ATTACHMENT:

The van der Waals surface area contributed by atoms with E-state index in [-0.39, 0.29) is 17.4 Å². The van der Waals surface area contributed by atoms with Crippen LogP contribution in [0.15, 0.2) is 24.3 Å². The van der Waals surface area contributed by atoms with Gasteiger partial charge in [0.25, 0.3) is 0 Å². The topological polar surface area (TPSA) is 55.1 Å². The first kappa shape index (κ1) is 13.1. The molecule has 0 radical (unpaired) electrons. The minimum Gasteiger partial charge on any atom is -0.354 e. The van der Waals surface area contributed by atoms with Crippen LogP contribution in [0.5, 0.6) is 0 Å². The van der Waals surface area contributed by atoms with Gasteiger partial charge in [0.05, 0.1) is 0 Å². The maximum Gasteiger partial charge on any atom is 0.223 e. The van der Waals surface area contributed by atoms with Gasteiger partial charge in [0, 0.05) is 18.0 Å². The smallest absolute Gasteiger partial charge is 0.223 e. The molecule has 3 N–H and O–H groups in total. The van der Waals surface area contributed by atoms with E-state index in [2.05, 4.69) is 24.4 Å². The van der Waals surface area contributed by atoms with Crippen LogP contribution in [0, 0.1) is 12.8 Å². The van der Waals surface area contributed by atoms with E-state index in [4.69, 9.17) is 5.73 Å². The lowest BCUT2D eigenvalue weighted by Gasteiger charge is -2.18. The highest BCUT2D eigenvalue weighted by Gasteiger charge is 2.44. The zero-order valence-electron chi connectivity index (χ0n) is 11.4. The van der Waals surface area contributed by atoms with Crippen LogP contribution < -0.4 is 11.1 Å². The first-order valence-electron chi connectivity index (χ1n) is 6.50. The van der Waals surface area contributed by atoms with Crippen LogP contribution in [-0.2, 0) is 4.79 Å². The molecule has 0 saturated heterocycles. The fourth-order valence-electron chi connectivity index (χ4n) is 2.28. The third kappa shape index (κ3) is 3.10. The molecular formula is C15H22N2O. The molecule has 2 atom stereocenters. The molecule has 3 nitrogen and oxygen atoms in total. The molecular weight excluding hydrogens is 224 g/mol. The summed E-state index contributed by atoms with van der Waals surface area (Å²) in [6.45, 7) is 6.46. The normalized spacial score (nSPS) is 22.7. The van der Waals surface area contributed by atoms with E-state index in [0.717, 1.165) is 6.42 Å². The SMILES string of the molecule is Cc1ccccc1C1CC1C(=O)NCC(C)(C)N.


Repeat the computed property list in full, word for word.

The van der Waals surface area contributed by atoms with E-state index in [-0.39, 0.29) is 17.4 Å². The van der Waals surface area contributed by atoms with Crippen LogP contribution in [0.15, 0.2) is 24.3 Å². The van der Waals surface area contributed by atoms with Gasteiger partial charge in [0.25, 0.3) is 0 Å². The topological polar surface area (TPSA) is 55.1 Å². The first kappa shape index (κ1) is 13.1. The molecule has 0 radical (unpaired) electrons. The minimum Gasteiger partial charge on any atom is -0.354 e. The van der Waals surface area contributed by atoms with Crippen LogP contribution in [0.5, 0.6) is 0 Å². The van der Waals surface area contributed by atoms with Gasteiger partial charge in [0.05, 0.1) is 0 Å². The maximum Gasteiger partial charge on any atom is 0.223 e. The van der Waals surface area contributed by atoms with Gasteiger partial charge in [0, 0.05) is 18.0 Å². The smallest absolute Gasteiger partial charge is 0.223 e. The molecule has 3 N–H and O–H groups in total. The van der Waals surface area contributed by atoms with E-state index in [2.05, 4.69) is 24.4 Å². The van der Waals surface area contributed by atoms with Crippen LogP contribution in [0, 0.1) is 12.8 Å². The van der Waals surface area contributed by atoms with E-state index in [4.69, 9.17) is 5.73 Å². The lowest BCUT2D eigenvalue weighted by Gasteiger charge is -2.18. The highest BCUT2D eigenvalue weighted by Gasteiger charge is 2.44. The zero-order valence-electron chi connectivity index (χ0n) is 11.4. The van der Waals surface area contributed by atoms with Crippen LogP contribution < -0.4 is 11.1 Å². The first-order valence-electron chi connectivity index (χ1n) is 6.50. The van der Waals surface area contributed by atoms with Crippen LogP contribution in [-0.2, 0) is 4.79 Å². The molecule has 0 saturated heterocycles. The fourth-order valence-electron chi connectivity index (χ4n) is 2.28. The third kappa shape index (κ3) is 3.10. The molecular formula is C15H22N2O. The molecule has 2 atom stereocenters. The molecule has 3 nitrogen and oxygen atoms in total. The molecular weight excluding hydrogens is 224 g/mol. The summed E-state index contributed by atoms with van der Waals surface area (Å²) in [6.45, 7) is 6.46. The normalized spacial score (nSPS) is 22.7. The van der Waals surface area contributed by atoms with E-state index in [0.717, 1.165) is 6.42 Å². The SMILES string of the molecule is Cc1ccccc1C1CC1C(=O)NCC(C)(C)N.